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We’ve been treated like mugs for years by these airlines: charged extra for taking a suitcase on a long-haul flight, served miserable meals, and forced into cramped seats with reduced leg-room that seems to have shrunk every time you step onto a plane.

Then we have to endure endless exhortations to buy perfume and watches from trolleys that bang into feet and elbows seemingly every 10 minutes. And should we have the temerity to make even the slightest change to our ticket or travel plans, we get mugged again, and our wallets are tipped upside down and emptied out. 

So, you know what? When the airlines are ready to resume service on clean, spacious, punctual planes, in which we manage to fly at the same time as our luggage, then the dynamic will change. Of course, the airlines will say that getting a passenger from A to B costs X amount, so it follows that a ticket will cost Y amount. We will wear that. But what we won’t wear are the criminal surcharges, the fees, the pricing loopholes and the administrative costs that are piled on top of that base amount, making the ticket both extortionately expensive and highly profitable. Because maybe, instead, we will just choose not to fly.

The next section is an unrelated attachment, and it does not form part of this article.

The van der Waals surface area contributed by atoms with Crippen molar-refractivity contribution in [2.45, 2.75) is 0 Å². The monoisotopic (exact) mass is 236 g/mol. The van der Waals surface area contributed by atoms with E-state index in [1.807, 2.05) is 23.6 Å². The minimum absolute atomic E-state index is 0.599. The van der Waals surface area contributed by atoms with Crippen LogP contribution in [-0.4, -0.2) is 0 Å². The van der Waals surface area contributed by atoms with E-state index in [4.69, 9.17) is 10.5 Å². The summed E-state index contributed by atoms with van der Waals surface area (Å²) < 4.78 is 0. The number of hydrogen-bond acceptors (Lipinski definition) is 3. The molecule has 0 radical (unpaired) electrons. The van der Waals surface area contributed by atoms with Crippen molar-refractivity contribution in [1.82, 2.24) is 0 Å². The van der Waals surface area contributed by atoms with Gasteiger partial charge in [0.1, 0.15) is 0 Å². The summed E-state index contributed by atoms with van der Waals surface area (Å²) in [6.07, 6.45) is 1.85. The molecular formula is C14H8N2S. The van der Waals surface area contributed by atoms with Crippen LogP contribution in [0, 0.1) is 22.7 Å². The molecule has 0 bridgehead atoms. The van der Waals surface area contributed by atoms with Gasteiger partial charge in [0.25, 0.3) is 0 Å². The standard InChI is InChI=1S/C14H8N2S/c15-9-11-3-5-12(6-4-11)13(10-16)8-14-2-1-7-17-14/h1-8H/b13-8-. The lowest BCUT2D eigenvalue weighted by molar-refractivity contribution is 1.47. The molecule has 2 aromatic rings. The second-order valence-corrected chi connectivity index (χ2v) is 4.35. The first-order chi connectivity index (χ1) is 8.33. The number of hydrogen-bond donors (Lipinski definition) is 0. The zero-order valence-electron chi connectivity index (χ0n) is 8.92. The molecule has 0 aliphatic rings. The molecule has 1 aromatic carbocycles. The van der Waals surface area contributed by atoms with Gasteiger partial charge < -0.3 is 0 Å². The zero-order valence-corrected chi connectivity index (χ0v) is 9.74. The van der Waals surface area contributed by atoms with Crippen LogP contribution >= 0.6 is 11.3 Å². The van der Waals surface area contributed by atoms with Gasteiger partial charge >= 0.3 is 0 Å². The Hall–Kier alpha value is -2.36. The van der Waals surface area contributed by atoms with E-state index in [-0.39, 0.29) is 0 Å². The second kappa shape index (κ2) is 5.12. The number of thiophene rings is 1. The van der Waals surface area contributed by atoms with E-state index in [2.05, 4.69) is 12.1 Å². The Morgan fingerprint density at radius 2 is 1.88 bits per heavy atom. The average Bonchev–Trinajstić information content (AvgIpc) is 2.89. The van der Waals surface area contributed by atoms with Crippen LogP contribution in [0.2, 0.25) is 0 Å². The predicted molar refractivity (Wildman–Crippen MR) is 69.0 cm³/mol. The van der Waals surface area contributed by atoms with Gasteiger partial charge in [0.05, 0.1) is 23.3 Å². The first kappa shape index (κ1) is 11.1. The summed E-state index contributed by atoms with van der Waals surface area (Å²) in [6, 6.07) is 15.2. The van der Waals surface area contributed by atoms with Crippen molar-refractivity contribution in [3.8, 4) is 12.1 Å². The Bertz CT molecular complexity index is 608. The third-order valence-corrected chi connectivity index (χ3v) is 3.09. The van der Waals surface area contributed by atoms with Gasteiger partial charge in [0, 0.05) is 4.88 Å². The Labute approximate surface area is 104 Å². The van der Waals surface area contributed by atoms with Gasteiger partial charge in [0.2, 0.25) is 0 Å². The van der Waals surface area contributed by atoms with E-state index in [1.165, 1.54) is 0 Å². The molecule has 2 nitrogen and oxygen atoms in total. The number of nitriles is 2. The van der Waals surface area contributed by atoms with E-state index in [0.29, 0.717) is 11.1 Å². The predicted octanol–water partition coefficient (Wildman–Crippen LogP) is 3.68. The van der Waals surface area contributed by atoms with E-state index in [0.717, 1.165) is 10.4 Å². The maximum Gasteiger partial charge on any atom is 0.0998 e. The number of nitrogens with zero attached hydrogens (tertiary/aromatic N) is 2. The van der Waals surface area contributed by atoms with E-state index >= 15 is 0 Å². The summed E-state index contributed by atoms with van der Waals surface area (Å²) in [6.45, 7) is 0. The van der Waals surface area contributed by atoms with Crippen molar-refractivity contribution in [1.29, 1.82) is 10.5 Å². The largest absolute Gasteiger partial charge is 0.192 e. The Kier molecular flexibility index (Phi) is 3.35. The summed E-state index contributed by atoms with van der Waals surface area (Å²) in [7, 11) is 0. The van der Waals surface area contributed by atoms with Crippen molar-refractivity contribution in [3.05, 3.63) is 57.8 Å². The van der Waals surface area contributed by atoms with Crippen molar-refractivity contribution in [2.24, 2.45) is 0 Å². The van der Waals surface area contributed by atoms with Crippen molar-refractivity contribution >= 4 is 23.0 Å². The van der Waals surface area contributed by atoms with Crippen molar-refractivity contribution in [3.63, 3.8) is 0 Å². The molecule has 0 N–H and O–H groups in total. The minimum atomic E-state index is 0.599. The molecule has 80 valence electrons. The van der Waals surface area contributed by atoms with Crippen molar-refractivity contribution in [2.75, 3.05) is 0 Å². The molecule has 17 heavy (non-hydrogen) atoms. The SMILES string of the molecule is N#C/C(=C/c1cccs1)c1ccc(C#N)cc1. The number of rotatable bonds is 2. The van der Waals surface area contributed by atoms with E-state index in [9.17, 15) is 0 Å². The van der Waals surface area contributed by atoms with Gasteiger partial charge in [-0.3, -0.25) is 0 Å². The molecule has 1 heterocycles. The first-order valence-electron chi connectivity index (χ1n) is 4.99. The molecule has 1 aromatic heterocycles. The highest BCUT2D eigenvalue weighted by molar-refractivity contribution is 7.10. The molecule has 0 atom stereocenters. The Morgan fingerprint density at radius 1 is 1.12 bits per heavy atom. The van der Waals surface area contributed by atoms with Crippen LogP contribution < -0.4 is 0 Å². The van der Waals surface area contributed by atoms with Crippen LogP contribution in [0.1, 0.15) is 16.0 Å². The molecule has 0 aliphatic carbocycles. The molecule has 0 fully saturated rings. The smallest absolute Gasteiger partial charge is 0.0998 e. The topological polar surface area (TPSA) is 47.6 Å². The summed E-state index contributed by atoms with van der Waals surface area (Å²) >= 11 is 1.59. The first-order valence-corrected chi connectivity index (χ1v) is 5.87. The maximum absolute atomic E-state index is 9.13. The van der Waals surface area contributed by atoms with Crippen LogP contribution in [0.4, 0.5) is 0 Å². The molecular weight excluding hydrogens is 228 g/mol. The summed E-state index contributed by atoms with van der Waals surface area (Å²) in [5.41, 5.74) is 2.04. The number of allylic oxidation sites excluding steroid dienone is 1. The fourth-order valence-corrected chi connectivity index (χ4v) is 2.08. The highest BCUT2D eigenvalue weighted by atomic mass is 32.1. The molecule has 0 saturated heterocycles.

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The lockdown has shown us that staying home isn’t actually that bad, particularly when the weather’s nice, and queueing for the shops is no longer the endurance sport it was at the outset. You can buy a bottle of rosé, put some sardines on the barbecue and pretend you’re in Provence, while you sit in the sun.

We don’t need in-flight magazines, smelly restrooms, surly staff, unexplained delays, and hard-sell chocolates and camera gear, or to spend hours pressed shoulder to shoulder with a flatulent, overweight stranger munching his way through an unidentifiable chicken dish.

Unless the airlines offer us something really special, once the pandemic passes, we’ll choose to save the cash, avoid the hassle and either go for a nice drive somewhere or sit in a pub’s sunny beer garden watching half-empty planes fly overhead. And we’ll be congratulating one another that it’s not us on board.

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The statements, views and opinions expressed in this column are solely those of the author and do not necessarily represent those of RT.